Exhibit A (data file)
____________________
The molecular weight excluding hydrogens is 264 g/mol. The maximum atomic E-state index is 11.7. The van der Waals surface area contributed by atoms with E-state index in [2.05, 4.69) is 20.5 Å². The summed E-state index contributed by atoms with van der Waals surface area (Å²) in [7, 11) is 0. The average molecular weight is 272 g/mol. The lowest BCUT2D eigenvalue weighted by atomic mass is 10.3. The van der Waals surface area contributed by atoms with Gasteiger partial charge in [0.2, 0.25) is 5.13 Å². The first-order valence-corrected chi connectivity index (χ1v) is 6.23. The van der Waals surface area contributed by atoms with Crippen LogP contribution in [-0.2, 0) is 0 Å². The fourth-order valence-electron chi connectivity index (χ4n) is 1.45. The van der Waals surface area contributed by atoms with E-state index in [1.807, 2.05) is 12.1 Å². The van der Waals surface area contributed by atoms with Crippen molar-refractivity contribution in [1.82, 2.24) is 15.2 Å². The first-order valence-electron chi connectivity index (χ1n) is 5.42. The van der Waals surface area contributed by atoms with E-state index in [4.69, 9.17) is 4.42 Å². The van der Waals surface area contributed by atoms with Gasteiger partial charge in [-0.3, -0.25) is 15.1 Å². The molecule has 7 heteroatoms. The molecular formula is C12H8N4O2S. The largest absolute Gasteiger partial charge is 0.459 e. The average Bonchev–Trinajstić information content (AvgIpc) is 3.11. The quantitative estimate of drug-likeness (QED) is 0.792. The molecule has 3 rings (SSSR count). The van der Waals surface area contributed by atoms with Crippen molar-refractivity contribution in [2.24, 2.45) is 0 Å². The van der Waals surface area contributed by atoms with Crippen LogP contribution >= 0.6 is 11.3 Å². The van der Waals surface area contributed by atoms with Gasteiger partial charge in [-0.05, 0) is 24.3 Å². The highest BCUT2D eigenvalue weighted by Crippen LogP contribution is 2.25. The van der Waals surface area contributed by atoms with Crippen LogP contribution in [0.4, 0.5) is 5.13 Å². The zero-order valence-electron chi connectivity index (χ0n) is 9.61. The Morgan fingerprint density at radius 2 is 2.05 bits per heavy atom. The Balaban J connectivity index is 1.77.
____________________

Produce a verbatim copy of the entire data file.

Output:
The molecular weight excluding hydrogens is 264 g/mol. The maximum atomic E-state index is 11.7. The van der Waals surface area contributed by atoms with E-state index in [2.05, 4.69) is 20.5 Å². The summed E-state index contributed by atoms with van der Waals surface area (Å²) in [7, 11) is 0. The average molecular weight is 272 g/mol. The lowest BCUT2D eigenvalue weighted by atomic mass is 10.3. The van der Waals surface area contributed by atoms with Gasteiger partial charge in [0.2, 0.25) is 5.13 Å². The first-order valence-corrected chi connectivity index (χ1v) is 6.23. The van der Waals surface area contributed by atoms with Crippen LogP contribution in [-0.2, 0) is 0 Å². The fourth-order valence-electron chi connectivity index (χ4n) is 1.45. The van der Waals surface area contributed by atoms with E-state index in [1.807, 2.05) is 12.1 Å². The van der Waals surface area contributed by atoms with Crippen molar-refractivity contribution in [1.82, 2.24) is 15.2 Å². The first-order valence-electron chi connectivity index (χ1n) is 5.42. The van der Waals surface area contributed by atoms with E-state index in [4.69, 9.17) is 4.42 Å². The van der Waals surface area contributed by atoms with Gasteiger partial charge in [-0.3, -0.25) is 15.1 Å². The molecule has 7 heteroatoms. The molecular formula is C12H8N4O2S. The largest absolute Gasteiger partial charge is 0.459 e. The average Bonchev–Trinajstić information content (AvgIpc) is 3.11. The quantitative estimate of drug-likeness (QED) is 0.792. The molecule has 3 rings (SSSR count). The van der Waals surface area contributed by atoms with Crippen molar-refractivity contribution in [2.24, 2.45) is 0 Å². The van der Waals surface area contributed by atoms with Crippen LogP contribution >= 0.6 is 11.3 Å². The van der Waals surface area contributed by atoms with Gasteiger partial charge in [-0.05, 0) is 24.3 Å². The highest BCUT2D eigenvalue weighted by Crippen LogP contribution is 2.25. The van der Waals surface area contributed by atoms with Crippen LogP contribution in [0.4, 0.5) is 5.13 Å². The zero-order valence-electron chi connectivity index (χ0n) is 9.61. The Morgan fingerprint density at radius 2 is 2.05 bits per heavy atom. The Balaban J connectivity index is 1.77.